After a year of distance learning, Sequoia returned to in-person school on April 5. The journey to that point has been difficult and full of division, due to concerns about mental health, safety, racial and economic inequality, and more. The district recently made the decision to have schools return fully in person, but it was not without conflict.
For the first time in the Sequoia Union High School District’s history, schools were opened for hybrid learning. Classrooms were at 25% capacity or less, instructional minutes were reduced, and students were separated. These were all measures taken to protect students, but many parents, students, and staff were asking whether those measures will be necessary once the next school year starts in August. Because of that, Sequoia’s community took to social media. Community organizations, such as Reopen SUHSD, started facebook and instagram accounts, allowing parents, staff and students to share differing opinions and perspectives, although sides only became more polarized.
Through these mediums, parents were able to express concerns about grades. According to “The Biggest Problem for America’s Schools” by Adam Harris, “nearly 30 percent of students in the Sequoia Union High School District, in Northern California, received at least one failing grade” (The Atlantic). Distance Learning was a big change for a lot of students; and while some were able to adjust, some weren’t. There are several different reasonings parents say as to why students are performing so much worse: mental health, lack of regular socialization, reduction of instructional minutes, and much more. One parent who submitted to the SUHSD board made a point that “many students, including my own child, are having trouble taking school seriously on Zoom. It doesn’t feel like real school.”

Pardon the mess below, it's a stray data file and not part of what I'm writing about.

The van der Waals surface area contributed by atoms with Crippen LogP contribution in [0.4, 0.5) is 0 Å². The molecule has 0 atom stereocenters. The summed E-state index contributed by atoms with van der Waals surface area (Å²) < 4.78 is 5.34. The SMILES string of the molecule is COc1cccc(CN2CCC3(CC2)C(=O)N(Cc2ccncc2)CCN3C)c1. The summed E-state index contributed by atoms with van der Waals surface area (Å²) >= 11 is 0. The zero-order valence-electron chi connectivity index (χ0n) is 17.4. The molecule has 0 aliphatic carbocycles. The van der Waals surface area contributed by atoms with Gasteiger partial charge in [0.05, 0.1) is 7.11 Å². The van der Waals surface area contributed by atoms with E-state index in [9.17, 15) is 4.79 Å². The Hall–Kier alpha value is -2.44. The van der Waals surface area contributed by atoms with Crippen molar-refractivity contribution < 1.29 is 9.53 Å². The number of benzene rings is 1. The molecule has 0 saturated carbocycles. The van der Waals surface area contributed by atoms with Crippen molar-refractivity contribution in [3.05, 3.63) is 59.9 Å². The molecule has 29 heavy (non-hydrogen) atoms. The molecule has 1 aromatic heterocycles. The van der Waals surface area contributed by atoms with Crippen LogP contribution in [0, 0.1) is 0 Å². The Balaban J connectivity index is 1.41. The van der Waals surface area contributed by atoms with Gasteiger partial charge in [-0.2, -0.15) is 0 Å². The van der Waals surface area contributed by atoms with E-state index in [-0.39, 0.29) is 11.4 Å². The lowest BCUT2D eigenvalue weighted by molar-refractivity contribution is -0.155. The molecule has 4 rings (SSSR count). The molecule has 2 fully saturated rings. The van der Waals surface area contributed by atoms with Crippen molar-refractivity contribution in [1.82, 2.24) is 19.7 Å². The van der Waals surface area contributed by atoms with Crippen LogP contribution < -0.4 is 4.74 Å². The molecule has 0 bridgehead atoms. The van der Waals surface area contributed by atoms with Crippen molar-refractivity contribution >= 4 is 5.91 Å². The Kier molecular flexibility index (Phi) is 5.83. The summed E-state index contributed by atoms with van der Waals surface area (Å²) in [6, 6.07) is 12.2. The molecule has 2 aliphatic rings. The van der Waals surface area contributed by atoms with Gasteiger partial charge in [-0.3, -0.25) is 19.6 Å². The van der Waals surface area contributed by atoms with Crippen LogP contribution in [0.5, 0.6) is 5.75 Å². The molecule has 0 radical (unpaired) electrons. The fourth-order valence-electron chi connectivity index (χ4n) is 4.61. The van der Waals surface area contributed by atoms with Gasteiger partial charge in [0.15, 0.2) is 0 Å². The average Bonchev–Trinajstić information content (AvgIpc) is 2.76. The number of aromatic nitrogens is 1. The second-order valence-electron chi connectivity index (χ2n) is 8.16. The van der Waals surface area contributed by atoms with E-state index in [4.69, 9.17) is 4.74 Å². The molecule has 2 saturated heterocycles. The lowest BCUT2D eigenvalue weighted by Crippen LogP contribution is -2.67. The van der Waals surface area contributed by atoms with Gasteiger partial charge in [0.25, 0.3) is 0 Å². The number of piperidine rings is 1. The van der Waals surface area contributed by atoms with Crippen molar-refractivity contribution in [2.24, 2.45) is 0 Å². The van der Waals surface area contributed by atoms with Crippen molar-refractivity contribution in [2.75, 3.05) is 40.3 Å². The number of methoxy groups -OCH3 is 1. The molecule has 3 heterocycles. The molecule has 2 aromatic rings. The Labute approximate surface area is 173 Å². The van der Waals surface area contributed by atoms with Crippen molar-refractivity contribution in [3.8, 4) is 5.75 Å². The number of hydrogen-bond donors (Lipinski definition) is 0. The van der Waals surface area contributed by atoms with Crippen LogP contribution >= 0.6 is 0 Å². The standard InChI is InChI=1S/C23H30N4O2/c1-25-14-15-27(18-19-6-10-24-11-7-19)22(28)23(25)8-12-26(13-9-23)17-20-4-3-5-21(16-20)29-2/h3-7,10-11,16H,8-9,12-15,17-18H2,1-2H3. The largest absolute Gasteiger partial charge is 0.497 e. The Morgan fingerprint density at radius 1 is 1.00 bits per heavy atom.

Parents and staff were also asking whether students truly want to go back to school. According to Principal Sean Priest, about 800 of the 2,000 kids at Sequoia opted to go back on April 5th. Hybrid learning is clearly significantly different from Sequoia’s pre-COVID-19 in-person learning, and some people are finding that the benefits are not worth the risk.
“There are a large number of students not returning to campus because the Zoom & Room model is simply not an improvement, and not worth any risk,” Another comment from the SUHSD board meeting states. “Continuing from home is better than that hybrid option.”
“Everyone’s sitting in the class on their computers anyways, I’d rather be in the comfort of my own room,” junior Jamie Leathers said.
Recently, the Centers for Disease Control and Prevention, or CDC, released an update to their operational strategy saying that in high schools with low to moderate transmission, students can remain 3 feet apart while wearing masks in the classroom (CDC). Many parents are encouraging the SUHSD to implement this in hybrid learning today as well as for the fall. A public comment submitted to the SUHSD board states that, “By observation, there is plenty of room for ALL opt-in students to eat lunch on campus at the same time. Future agreements with the Teachers’ Union should be more flexible regarding changing pandemic conditions and health directives, such as the 3’ spacing.”
According to San Mateo County Health, over 70 percent of San Mateo County has been vaccinated. The vaccine has also been very recently approved for children under the age of 16, and many parents believe that it is possible for all students to be vaccinated before returning in the fall. Unfortunately, things aren’t that simple. Another major concern is the racial and economic inequality in Sequoia’s community. While Sequoia has always prided itself on its diversity, many staff are concerned with how different demographics are disproportionately affected. “The demographics of who is in class and who is at home reflect inequities in our community. We must not turn our attention away from those who are learning from home,” another submission to the SUHSD board states. Nevertheless, SUHSD has been fighting a long battle against COVID-19; students and staff alike are ready to return back to normal life.